Passalong, heirloom, and cottage garden plants

– Posted in: Flowers on the Brain
14 comments

Double bloodroot - passalong from BubI suppose there exists, somewhere on this planet, an ornamental gardener who has never grown a plant that they had been given from someone else’s garden, but it is hard for me to imagine it. Before I even knew myself to be a gardener, when I was just a kid, I tagged along behind the lady next door as she planted annuals, despite the fact that our game balls were always flying into her garden, and she was always yelling at us, and I thought she hated all us kids. I don’t remember the conversation between us that day, but I probably pestered her with questions without realizing it, because she gave me half a dozen dwarf marigolds from her flat to plant in my own yard.

I wasn’t even out of grade school yet, and I had my first passalong plant, sort of.

Like Bender and Rushing, authors of Passalong Plants, I consider passalong plants to more typically be a piece of a plant, be it seed, cutting, sucker, division, or bulb, passed from one gardener to another. But I like to think that Mrs. Rosano recognized that incipient spark of interest in me and decided to encourage it, despite the #%&* kickball that kept landing on her prize basket-of-gold, or whatever was looking spectacular at the moment.

Inherited lilac bushThe house where we live now is over a hundred years old, and I would guess the garden is just about as old. The next old house down the road shares the same lilacs and the same–believe it or not–colchicums. So on the day I moved in, I already had some passalong plants shared between two gardeners who came before me. As you might imagine, I discovered others as the first growing season progressed.

inherited Siberian irisThere were several kinds of daffodils, almost all growing blind (no flowers) because of overcrowding. There were bearded irises and Siberian irises and at least two kinds of peonies, one of which was growing in a tire. I didn’t recognize the foliage of lupines and Oriental poppies, and almost dug them up as weeds. There was a rose that I now know to be native, and a few others that still had their Jackson & Perkins metal tags. Inherited native rose Rose of Sharon, snowberry, mockorange, and tartarian honeysuckle were other shrubs growing without help. There was a wonderfully fragrant tall white phlox, admirably mildew resistant and blooming into September. And when I cleared ground, other plants, such as morning glory and ‘Zebrina’ mallow, grew from seed sown years ago.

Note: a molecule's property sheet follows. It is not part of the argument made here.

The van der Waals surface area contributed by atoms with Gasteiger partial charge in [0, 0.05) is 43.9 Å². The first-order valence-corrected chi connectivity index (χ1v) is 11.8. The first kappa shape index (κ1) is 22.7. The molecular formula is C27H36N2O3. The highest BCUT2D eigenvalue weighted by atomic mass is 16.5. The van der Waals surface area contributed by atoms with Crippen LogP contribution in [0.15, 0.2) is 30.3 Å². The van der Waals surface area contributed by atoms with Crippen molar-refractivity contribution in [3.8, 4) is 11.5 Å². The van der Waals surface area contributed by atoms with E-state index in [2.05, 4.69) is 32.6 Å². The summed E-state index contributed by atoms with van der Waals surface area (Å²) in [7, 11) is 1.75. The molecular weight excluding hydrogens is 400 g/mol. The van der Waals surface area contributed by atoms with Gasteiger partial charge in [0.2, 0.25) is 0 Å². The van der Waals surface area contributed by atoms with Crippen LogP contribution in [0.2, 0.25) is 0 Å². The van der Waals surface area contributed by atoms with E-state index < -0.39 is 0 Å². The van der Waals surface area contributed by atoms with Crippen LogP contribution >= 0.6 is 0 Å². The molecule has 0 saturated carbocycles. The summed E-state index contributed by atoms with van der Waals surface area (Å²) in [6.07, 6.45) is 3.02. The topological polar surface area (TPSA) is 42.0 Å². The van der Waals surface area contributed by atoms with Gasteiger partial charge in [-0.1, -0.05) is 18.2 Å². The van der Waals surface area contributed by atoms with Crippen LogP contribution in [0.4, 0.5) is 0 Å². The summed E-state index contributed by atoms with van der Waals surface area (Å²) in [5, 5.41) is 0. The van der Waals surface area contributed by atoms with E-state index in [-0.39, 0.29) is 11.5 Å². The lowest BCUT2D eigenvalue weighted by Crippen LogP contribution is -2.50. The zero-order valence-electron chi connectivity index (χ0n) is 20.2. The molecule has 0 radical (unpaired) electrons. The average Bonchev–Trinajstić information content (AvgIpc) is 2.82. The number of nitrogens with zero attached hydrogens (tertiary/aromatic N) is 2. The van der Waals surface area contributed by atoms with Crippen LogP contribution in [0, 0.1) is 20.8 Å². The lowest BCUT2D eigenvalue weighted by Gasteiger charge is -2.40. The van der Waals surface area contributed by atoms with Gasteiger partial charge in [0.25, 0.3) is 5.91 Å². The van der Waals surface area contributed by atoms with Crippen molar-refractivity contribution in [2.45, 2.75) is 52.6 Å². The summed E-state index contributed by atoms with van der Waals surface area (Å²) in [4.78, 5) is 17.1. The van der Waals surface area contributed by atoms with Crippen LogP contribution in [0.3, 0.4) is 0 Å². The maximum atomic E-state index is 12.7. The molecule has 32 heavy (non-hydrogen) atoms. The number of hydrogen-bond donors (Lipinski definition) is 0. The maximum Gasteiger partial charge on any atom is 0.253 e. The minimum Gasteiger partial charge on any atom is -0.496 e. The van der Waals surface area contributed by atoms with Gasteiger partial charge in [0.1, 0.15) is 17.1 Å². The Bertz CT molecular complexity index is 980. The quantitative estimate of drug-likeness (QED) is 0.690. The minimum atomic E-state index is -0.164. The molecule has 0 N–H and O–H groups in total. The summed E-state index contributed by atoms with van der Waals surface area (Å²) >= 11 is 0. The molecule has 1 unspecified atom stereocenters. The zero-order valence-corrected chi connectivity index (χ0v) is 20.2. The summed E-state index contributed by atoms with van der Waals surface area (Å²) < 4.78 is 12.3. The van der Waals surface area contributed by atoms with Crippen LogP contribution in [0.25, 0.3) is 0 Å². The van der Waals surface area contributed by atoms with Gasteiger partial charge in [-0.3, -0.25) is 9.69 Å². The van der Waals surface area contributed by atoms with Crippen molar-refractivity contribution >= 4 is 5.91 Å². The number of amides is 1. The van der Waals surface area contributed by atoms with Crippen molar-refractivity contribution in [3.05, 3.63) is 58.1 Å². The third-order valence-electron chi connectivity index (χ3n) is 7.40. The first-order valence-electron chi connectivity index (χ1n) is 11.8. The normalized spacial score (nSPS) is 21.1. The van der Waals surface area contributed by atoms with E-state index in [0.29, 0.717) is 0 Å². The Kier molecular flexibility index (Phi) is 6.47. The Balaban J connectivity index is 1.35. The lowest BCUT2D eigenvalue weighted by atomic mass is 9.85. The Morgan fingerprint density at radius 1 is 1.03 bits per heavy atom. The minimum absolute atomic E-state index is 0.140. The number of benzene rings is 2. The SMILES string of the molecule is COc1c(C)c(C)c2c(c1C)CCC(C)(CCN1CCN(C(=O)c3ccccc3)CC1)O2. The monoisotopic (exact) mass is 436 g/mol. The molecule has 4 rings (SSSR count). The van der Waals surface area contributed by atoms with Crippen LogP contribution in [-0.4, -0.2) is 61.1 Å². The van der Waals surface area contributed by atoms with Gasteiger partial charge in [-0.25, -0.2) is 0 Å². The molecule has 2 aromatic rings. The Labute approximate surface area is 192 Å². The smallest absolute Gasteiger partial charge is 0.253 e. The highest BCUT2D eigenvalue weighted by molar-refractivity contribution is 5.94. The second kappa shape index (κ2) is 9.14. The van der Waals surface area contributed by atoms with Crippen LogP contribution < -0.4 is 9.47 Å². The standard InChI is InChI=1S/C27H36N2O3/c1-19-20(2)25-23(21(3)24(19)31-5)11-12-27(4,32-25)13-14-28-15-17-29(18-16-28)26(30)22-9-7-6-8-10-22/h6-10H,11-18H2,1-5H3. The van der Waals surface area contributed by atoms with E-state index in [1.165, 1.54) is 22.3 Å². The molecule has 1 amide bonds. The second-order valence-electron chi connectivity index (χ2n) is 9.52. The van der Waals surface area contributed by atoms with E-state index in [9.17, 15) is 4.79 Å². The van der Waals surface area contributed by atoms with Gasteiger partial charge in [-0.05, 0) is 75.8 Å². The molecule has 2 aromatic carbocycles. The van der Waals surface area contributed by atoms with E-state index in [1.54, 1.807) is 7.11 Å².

Heirloom Plants

As I researched my newfound treasures, I realized most of them would qualify as heirloom plants. Funny how you get a concept in your head. If you had asked me before we moved here what I thought about heirloom plants, I would have guessed they were inferior plants of little interest except to gardeners who were concerned with historical accuracy in their plantings. But I would have been wrong. These plants had persisted for years, through tender loving care and unavoidable neglect, through good weather and bad. They were survivors, the kind of plants you build a garden around, because they won’t let you down, unlike the latest introduction of untested mettle.

I started out thinking of heirloom plants as belonging to places like Williamsburg and Monticello, and they do. But those places have very structured, manicured gardens that need lots of labor to keep them up. What were they doing in a garden like mine, where nothing was level, plumb, or square?

Cottage Gardens

I was looking for a word to describe my kind of gardening, and I found it: cottage gardening. The original cottage gardeners were employed by the landed class in England, and given cottages with a bit of land around them as part of their employment. Growing food was the cottagers’ top priority, growing medicinal plants probably a close second, but the pretty plants were shared amongst neighbors, and tucked in here and there. So cottage garden plants were always passalong plants in the beginning, treasured by gardeners living from hand to mouth, eking a little time to care for them from a long day spent laboring for someone else.